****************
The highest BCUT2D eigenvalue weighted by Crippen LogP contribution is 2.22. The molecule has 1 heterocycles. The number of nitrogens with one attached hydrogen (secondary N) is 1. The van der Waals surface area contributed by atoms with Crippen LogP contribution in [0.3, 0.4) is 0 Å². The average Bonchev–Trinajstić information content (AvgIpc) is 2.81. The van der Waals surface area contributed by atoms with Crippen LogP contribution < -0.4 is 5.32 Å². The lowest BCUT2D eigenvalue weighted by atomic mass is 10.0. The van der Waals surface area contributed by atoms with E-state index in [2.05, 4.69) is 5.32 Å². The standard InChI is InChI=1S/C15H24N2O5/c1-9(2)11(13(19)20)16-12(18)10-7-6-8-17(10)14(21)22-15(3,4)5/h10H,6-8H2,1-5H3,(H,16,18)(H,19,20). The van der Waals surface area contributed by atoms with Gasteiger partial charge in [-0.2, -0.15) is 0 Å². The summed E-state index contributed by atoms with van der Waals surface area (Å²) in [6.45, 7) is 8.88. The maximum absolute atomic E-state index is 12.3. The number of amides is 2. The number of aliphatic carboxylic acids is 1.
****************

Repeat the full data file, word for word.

The highest BCUT2D eigenvalue weighted by Crippen LogP contribution is 2.22. The molecule has 1 heterocycles. The number of nitrogens with one attached hydrogen (secondary N) is 1. The van der Waals surface area contributed by atoms with Crippen LogP contribution in [0.3, 0.4) is 0 Å². The average Bonchev–Trinajstić information content (AvgIpc) is 2.81. The van der Waals surface area contributed by atoms with Crippen LogP contribution < -0.4 is 5.32 Å². The lowest BCUT2D eigenvalue weighted by atomic mass is 10.0. The van der Waals surface area contributed by atoms with E-state index in [2.05, 4.69) is 5.32 Å². The standard InChI is InChI=1S/C15H24N2O5/c1-9(2)11(13(19)20)16-12(18)10-7-6-8-17(10)14(21)22-15(3,4)5/h10H,6-8H2,1-5H3,(H,16,18)(H,19,20). The van der Waals surface area contributed by atoms with Gasteiger partial charge in [-0.2, -0.15) is 0 Å². The summed E-state index contributed by atoms with van der Waals surface area (Å²) in [6.45, 7) is 8.88. The maximum absolute atomic E-state index is 12.3. The number of amides is 2. The number of aliphatic carboxylic acids is 1.